The PI proposes an innovative approach to generate enriched populations of dopaminergic (DA) neurons for cell therapies. Idiopathic death of DA neurons causes the symptoms of Parkinson's disease (PD), thus, replacement of these cells is a primary goal of PD research. For cell replacement therapies, currently fetal derived cells show the most promising results in experimental models as well as in clinical trials. However, in clinical studies some patients developed graft induced dyskinesia (GID). These negative behavioral outcomes are thought to be due in part to the heterogeneity of the implanted cells. Therefore, developing protocols to obtain a more uniform population of NPCs for future transplantation studies will be extremely valuable. Here, a method is proposed for separation of DA precursors from ventral mesencephalic neural progenitor cells (VM NPCs) prior to ex vivo expansion and differentiation in 3D, hyaluronic acid (HA) hydrogels, which serve as biomimetic culture environments and possibly as cell transplantation vehicles.
Specific Aim 1 will exploit the specific interactions between the cell surface receptor CD44 and the glycosaminoglycan HA. Both HA and CD44 are overexpressed in fetal brain and down regulated during development. Preliminary results in the PI's lab demonstrate that HA-coated surfaces seeded with mixed cultures selectivity bind immature NPCs. HA-coated surfaces of varying concentrations will be used to pan for neuronal precursors from primary isolations of VM NPCs. Adhered and non-adhered cells will be separated and analyzed for DA precursor (Nurr1+), proliferation and differentiation potentials using immunostaining and RT-PCR. In parallel, CD44 expression of NPCs will be analyzed using flow cytometry and threshold values of CD44 expression for different NPC populations will be established.
In Specific Aim 2, pre-separated NPCs enriched in DA precursors will be cultured in 3D, HA hydrogels previously developed by the PI to enhance differentiation of VM NPCs into neurons. These hydrogels have been designed to provide a biomimetic environment in which the mechanical and chemical properties closely resemble those of native fetal brain. Additionally, native ECM proteins (e.g., laminin, fibronectin) will be added into the hydrogels for better cell adhesion and differentiation. Immunostaining and RT-PCR will be used to characterize differentiation of DA precursors in 3D cultures. The innovation of this project lies in the combination of pre-selection for DA precursors prior to ex vivo expansion and subsequent differentiation in 3D, HA biomaterials. The PI hypothesizes that large numbers of DA neurons, sufficient for therapeutic benefit, can be generated using this two-step approach.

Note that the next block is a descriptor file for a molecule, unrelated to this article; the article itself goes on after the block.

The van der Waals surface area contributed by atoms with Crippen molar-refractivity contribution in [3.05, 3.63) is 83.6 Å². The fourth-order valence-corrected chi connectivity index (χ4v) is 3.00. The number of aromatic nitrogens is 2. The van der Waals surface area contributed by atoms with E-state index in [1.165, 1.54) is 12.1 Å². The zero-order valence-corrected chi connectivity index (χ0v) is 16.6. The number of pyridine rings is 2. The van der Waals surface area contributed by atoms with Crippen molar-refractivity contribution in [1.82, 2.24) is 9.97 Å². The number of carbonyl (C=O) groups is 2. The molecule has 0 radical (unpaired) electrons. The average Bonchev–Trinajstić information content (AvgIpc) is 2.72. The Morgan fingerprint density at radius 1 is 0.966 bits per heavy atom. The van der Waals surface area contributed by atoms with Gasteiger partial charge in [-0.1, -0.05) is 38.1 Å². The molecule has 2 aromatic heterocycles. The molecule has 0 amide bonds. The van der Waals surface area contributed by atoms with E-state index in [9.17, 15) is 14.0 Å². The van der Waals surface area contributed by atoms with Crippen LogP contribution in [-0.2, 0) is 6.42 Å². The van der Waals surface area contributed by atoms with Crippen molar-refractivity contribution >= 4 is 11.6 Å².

Public Health Relevance

The goal of this project is to develop strategies to expand, differentiate and purify neural progenitor cells (NPCs) in sufficient quantities for use in regenerative medicine. For example, this could be useful ultimately for therapies to treat central nervous system (CNS) disorders such as Parkinson's disease. In general, efficient expansion and functional differentiation of NPCs ex vivo poses a significant challenge. The first objective of this proposal is to enhance the purity of NPC cultures by panning primary isolates using selective hyaluronic acid matrix interactions. The second objective is to enhance the efficiency of neuronal differentiation from these purified NPC populations by providing appropriate matrix and soluble cues. The development of technologies to purify primary isolated stem cells and to subsequently control their differentiation potential in culture would be a vast opportunity for advancements in stem cell biology.

Agency
National Institute of Health (NIH)
Type
Exploratory/Developmental Grants (R21)
Project #
5R21NS074162-02
Application #
8323457
Study Section
Biomaterials and Biointerfaces Study Section (BMBI)
Program Officer
Owens, David F
Project Start
Project End
Budget Start
Budget End
Support Year
2
Fiscal Year
2012
Total Cost
Indirect Cost
Name
University of Texas Austin
Department
Biomedical Engineering
Type
Biomed Engr/Col Engr/Engr Sta
DUNS #
170230239
City
Austin
State
TX
Country
United States
Zip Code
78713